CRAVEN primary schools are celebrating after being recognised for their 'excellent and enriching' international work.

Christ Church, Skipton; Cononley Primary, Cowling Primary, Kildwick Primary, and Thornton-in-Craven Primary, have worked together and with partner schools in Zimbabwe to bring the world into their classrooms.

Four of the schools received the intermediate level of the British Council’s International School Award, while Cowling got the foundation level award as the leading teacher was unable to participate as fully as he would have liked due to the impact of long Covid -19.

The primary schools join Settle College, which has also received the intermediate level of the British Council award.

Each primary school in Craven had a partner school in Zimbabwe and together the children thought about their vision for the world and how this might be achieved, for example by reducing waste and using waste to create something new.

They learnt about the causes and impacts of climate change in their own locality and compared those with the impact in their partner’s corner of the world. They considered possible solutions to hunger here in the UK and in Zimbabwe and acted upon what they had learnt; collecting food for the local Foodbank and growing food in the school grounds.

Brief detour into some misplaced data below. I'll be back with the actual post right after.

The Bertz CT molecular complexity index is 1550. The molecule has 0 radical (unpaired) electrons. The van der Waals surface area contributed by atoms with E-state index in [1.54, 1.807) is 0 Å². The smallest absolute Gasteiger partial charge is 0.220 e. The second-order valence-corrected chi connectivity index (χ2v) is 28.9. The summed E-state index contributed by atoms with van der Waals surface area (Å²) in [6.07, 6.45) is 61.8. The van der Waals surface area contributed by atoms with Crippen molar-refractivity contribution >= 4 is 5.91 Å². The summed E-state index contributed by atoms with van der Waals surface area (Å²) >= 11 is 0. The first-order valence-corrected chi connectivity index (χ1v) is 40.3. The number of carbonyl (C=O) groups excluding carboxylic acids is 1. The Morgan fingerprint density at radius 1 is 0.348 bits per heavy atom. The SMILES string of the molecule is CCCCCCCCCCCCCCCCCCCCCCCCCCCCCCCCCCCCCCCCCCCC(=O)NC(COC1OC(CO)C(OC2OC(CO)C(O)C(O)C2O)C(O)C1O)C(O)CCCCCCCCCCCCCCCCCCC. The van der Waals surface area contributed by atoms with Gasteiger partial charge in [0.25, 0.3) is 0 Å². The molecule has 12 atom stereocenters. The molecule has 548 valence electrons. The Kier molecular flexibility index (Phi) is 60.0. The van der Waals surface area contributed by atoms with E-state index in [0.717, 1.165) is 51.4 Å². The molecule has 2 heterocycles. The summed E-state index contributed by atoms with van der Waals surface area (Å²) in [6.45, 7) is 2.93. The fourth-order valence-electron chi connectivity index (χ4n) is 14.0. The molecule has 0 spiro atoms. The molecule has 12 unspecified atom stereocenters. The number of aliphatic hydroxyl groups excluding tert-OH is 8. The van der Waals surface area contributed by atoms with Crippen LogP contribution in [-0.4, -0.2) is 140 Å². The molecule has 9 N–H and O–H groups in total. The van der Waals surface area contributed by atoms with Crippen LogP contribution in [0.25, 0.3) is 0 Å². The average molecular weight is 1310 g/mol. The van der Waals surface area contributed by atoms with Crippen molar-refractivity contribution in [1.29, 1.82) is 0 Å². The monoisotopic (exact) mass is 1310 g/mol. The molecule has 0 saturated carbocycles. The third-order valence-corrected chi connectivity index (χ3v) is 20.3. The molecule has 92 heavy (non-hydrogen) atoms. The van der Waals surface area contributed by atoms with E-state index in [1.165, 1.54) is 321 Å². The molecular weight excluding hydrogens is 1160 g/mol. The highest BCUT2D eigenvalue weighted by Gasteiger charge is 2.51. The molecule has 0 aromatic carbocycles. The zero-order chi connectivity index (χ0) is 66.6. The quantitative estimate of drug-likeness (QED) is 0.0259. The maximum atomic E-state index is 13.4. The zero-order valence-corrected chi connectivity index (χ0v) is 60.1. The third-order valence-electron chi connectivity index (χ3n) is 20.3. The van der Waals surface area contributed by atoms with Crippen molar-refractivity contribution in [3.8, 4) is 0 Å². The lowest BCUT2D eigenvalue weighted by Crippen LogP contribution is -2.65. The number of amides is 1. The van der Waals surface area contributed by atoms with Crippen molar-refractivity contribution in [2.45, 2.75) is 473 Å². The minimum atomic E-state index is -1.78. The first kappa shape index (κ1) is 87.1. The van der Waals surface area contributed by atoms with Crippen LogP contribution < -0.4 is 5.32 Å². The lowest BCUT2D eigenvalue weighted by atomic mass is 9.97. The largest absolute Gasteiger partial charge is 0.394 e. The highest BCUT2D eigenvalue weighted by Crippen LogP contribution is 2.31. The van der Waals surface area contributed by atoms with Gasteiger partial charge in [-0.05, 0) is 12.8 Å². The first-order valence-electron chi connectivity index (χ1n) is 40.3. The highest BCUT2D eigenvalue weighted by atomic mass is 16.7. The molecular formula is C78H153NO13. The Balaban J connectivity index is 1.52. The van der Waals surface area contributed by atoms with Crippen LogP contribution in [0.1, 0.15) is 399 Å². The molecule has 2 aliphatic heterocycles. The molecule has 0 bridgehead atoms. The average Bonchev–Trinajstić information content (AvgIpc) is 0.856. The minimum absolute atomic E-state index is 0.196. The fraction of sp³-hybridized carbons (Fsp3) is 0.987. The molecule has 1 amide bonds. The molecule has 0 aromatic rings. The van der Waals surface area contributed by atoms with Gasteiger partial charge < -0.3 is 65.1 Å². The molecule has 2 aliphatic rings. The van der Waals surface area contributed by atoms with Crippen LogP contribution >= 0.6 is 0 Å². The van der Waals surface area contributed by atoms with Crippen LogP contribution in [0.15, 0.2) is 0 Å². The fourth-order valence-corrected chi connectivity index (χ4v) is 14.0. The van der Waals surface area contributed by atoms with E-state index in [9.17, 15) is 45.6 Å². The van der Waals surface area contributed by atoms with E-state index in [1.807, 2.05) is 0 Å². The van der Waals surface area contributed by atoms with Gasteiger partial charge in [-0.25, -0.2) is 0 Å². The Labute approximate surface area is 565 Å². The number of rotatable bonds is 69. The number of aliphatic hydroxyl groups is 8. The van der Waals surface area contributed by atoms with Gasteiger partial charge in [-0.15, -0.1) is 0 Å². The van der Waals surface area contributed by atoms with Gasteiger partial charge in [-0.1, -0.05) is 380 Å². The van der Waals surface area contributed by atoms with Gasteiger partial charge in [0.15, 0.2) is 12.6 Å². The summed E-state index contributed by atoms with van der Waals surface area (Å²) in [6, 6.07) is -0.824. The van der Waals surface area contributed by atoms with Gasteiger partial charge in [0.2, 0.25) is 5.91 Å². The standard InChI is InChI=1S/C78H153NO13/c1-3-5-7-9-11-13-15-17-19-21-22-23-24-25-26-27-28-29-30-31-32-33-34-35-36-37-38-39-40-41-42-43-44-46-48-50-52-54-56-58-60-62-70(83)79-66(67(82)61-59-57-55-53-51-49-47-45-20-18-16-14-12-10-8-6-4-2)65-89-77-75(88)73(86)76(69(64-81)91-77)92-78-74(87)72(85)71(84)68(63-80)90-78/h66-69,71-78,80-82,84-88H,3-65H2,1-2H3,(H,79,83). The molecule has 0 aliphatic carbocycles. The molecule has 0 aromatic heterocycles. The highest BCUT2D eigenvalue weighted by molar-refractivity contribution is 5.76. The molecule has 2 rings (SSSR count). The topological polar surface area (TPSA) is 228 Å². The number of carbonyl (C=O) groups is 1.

Exchanging ideas during regular meetings on Zoom led to a lot of learning for the teachers and their pupils and has widened everyone’s perspectives and understanding of each other and the climate crisis.

Diane Cooper, head teacher at Christ Church Primary School, said, “Our work with Bumburwi Primary School in Gweru, Zimbabwe, enabled the children and staff in both schools to deepen their understanding of the local issues each school faces.

"It was very challenging communicating as internet connections were erratic but with determination all round we managed to share pupil work and to have a live link up. The partnership has enabled children to develop skills that they need to make change happen”.

John Rolfe MBE, schools outreach manager at the British Council, said: “We are proud and delighted to work with these schools.

"Many thanks to everyone for all their commitment to developing international work and sharing excellent classroom practice and resources. This is enriching education for their pupils; and their excellent collaborative projects with partner schools overseas are bringing the world into their classrooms. International work is key support for the development of skills young people need to be the globally aware citizens of the future.”